Michael Azgour | Artist
Michael Azgour is a contemporary figurative artist whose paintings contemplate the space between perception and reality, peering into our reliance on imagery – such as those used in mass media, advertising, and social media – as factual representations despite their fallibility to deliver the truth. A Native of California, he is known for large, expressive compositions which combine multi-layered and divergent painting styles, such as painterly figuration and geometric abstraction.
Azgour’s award-winning paintings have been exhibited in galleries and museums in the United States, Europe, and Asia, such as solo shows at the Art Museum of Los Gatos, CA and Hohmann Fine Art in Palm Desert, CA, as well as art fairs such as SCOPE NYC, Los Angeles Art Show, and Seattle Art Fair. His work is part of renowned collections around the world, including the Lucile Packard Children’s Hospital at Stanford University. Michael has exhibited alongside a number of renowned contemporary artists and regularly delivers artist presentations, workshops, and panels, including recently at TEDx Krakow. Michael teaches drawing and painting courses at Stanford University.
“Azgour’s works are expressive and geometric abstractions informed by an involved process that combines a strategic, realistic technique with pattern and repetition and the muse of accidental surprise. His figures seemingly float with one foot firmly planted in the present while the other wafts into the past. Paint becomes pixel, blur or distortion mirroring the disconnected snapshots and video clips that populate our social media profiles. He challenges the viewer’s interpretation by combining unrelated imagery in the same composition. Although the disparate visuals and juxtaposed compositions appear random, they are in fact bits of narrative from the artist’s own life and travels.” – K Nichols [more]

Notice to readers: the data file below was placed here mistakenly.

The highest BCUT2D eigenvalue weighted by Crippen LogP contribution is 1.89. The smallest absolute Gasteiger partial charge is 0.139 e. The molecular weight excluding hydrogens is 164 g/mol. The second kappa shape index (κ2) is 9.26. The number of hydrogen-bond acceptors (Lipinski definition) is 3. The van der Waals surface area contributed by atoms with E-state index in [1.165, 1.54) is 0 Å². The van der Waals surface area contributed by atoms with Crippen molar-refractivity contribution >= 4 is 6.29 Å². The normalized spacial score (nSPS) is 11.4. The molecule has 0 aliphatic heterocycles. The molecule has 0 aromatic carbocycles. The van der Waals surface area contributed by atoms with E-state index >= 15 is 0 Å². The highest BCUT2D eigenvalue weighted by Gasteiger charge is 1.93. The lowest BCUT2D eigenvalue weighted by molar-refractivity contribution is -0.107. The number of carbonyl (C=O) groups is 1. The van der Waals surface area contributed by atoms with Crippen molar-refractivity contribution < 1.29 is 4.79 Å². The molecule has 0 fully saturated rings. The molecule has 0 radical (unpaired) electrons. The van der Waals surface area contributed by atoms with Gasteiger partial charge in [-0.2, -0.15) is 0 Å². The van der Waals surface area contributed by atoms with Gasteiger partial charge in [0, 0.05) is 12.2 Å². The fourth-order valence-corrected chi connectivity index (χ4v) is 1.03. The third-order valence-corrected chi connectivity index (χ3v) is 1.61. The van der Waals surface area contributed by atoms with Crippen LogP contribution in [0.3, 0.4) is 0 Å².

Based on the idea that our perceptions are abstract representations of the truth, this series references the gap between the real and the perceived by combining disparate imagery and painting styles and effectively distorting the spatial relationships between people and environment. These paintings depict moments on the verge of change in which semi-coherent narrative is used to embody a larger span of time and meaning. Transparency and masking reveal layers of paint, highlighting the art-making process as a subject in itself. The works are often partially incomplete, compelling the viewer to engage with the work in an act of their own creation, thereby completing the work.View the Paintings
The first phase of a brand new collection of paintings, these large-scale paintings are inspired by personal stories from people I’ve encountered while living abroad. Expressive abstract-figurative compositions draw from remarkable events as individual histories are illuminated by paint on canvas.View the Paintings
Works in this series explore the ubiquity of photography in contemporary culture and the changing role this has played on individual experience. I refer to images as a way to peer into our collective experience in a fast-paced digital world. My process of composing works and layering paint calls attention to the divergent paths painting and photography have taken in the past century as fine art mediums.View the Paintings